AGRICULTURAL Region MLC Paul Brown has demanded a review of the Animal Welfare Act over an alleged "vengeful" misuse of the RSPCA's powers in WA.
In a fiery speech in Parliament on May 15, the first-term Nationals MLC highlighted an incident in February and March where the RSPCA charged the Greenough Equine Veterinary Centre under section 40(1)(b) of the Animal Welfare Act.
A notice was issued due to concerns the property had insufficient shelter to protect about 24 horses from over-exposure to the sun.
But Mr Brown said the equine facility was an embryo transfer centre staffed by three qualified veterinarians and veterinary nurses with "an exceptional reputation throughout the equine community".
He said there was "no animal welfare risk or concern with these animals".
But in making its decision the RSPCA had paid "no regard to the advice of four qualified veterinarians".
Mr Brown said an RSPCA inspector had directed a previous animal welfare complainant to the equine centre as an example of good practice.
That complainant was told that the Greenough region had good coastal breezes and did not experience exorbitantly high temperatures or high humidity and "is actually a very good area for horses", he said.
"This was conveyed quite clearly to the complainant but she went away and made a further complaint to the RSPCA," he said.
"The RSPCA inspector then turned up at the equine centre and spoke to the vet nurse and to an associate vet who was there and made a direction under section 40(1)(b) of the Animal Welfare Act."
However, Mr Brown expressed concern about section 40(1)(b) which he said was "quite a strange section of the Act to use" and was normally used "when animals are in dire circumstances, such as imminent threat of death".
The charge should have been made under Section 47(1)(j) of the Act which "generally deals with the more pedestrian-type complaint of animal welfare", he said.
Mr Brown said that section allowed scope for negotiations with the RSPCA and the decisions could be reviewed by the Agriculture and Food Minister.
A review isn't possible under Section 40(1)(b), he said.
Mr Brown said he found it "untenable" that there was no possibility for recourse following a civilian organisation's decision and no review undertaken by the Minister.
He said the RSPCA had been "out and out vengeful in its regard for the Greenough Equine Centre and also completely disrespectful of the Department of Agriculture and Food and the Ministry".
Mr Brown said the RSPCA was asked to rescind the section 40 direction and issue a section 47 but instead, "thinks it knows better than the agriculture department or the four veterinarians and it will determine the outcome for these horses".
"The outcome for these horses is going to be very dire and I think the RSPCA should be held accountable," he said.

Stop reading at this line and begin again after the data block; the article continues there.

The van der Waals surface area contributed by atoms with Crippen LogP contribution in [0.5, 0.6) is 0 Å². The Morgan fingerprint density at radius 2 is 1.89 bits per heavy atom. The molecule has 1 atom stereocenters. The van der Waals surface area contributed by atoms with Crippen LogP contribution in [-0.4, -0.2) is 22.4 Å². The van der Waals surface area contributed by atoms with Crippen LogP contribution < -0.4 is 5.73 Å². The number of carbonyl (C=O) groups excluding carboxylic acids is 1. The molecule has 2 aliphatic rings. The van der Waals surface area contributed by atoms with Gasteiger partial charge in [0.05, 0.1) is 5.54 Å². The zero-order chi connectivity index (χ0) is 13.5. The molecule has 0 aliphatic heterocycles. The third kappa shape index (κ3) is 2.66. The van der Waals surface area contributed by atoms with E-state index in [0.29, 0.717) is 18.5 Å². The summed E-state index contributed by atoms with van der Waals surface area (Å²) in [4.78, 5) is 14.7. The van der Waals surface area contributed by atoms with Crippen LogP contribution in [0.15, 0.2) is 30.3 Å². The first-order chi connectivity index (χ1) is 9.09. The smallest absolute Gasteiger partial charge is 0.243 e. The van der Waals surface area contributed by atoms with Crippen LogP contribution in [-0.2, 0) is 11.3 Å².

"I am calling for a review of the Animal Welfare Act to remove section 40, so that a full review of any decision made by any livestock inspector who works for either the agriculture department or the RSPCA is allowable."
Agriculture and Food Minister Ken Baston and his department have since held unsuccessful discussions with the RSPCA and have written to it requesting the charge notice be changed from Section 40(1)(b) to Section 47(1)(j).
In a statement to Farm Weekly, Mr Baston said due to its age, it was "normal process" for the Act to be reviewed and "preparations are underway for that to occur".
Mr Brown said the "laughable thing" about the incident was that the RSPCA has used section 40(1)(b) which demanded greater urgency, but had actually given the veterinary facility a month to comply.
"If these horses were in such dire need of shelter, food, water and treatment, why has the RSPCA allowed the facility one month to comply?" he said.
"Not 24 hours, not 48 hours, not a week (but) one month.
"If those horses are not taken off inside one month, the facility will face a $20,000 fine for non-compliance."
Mr Brown said the horses had been agisted elsewhere and the property destocked.
"It is costing the equine centre, which has put all the time and effort into building these horses back up into a pristine welfare condition, money," he said.
"The equine facility is too scared to put these horses outside in paddocks, even for a little while to let them have a trot around and have a bit of green pick and then go back into hospital.
"This is what the RSPCA has created by being belligerent and vengeful."
The RSPCA hit back at the claims, with WA chief executive officer David van Ooran saying shelter, food and water were basic requirements for the welfare of any animal.
Mr van Ooran said a direction notice was issued to the Greenough Equine Centre because horses were out in paddocks with no shelter in summer months.
He said the RSPCA does not agree that Section 40 is an emergency section and should not need to be reviewable by the Minister.
"The wording of that section is common sense," he said.
"The second of RSPCA's five freedoms for animals clearly states: freedom from discomfort: by providing an appropriate environment including shelter and a comfortable resting area.
"Section 40 of the Animal Welfare Act 2002 states that: an inspector may: (a) provide to an animal; or (b) direct a person in control of an animal to provide to the animal, any food, water, shelter, care or treatment the inspector considers necessary to ensure the welfare, safety and health of the animal."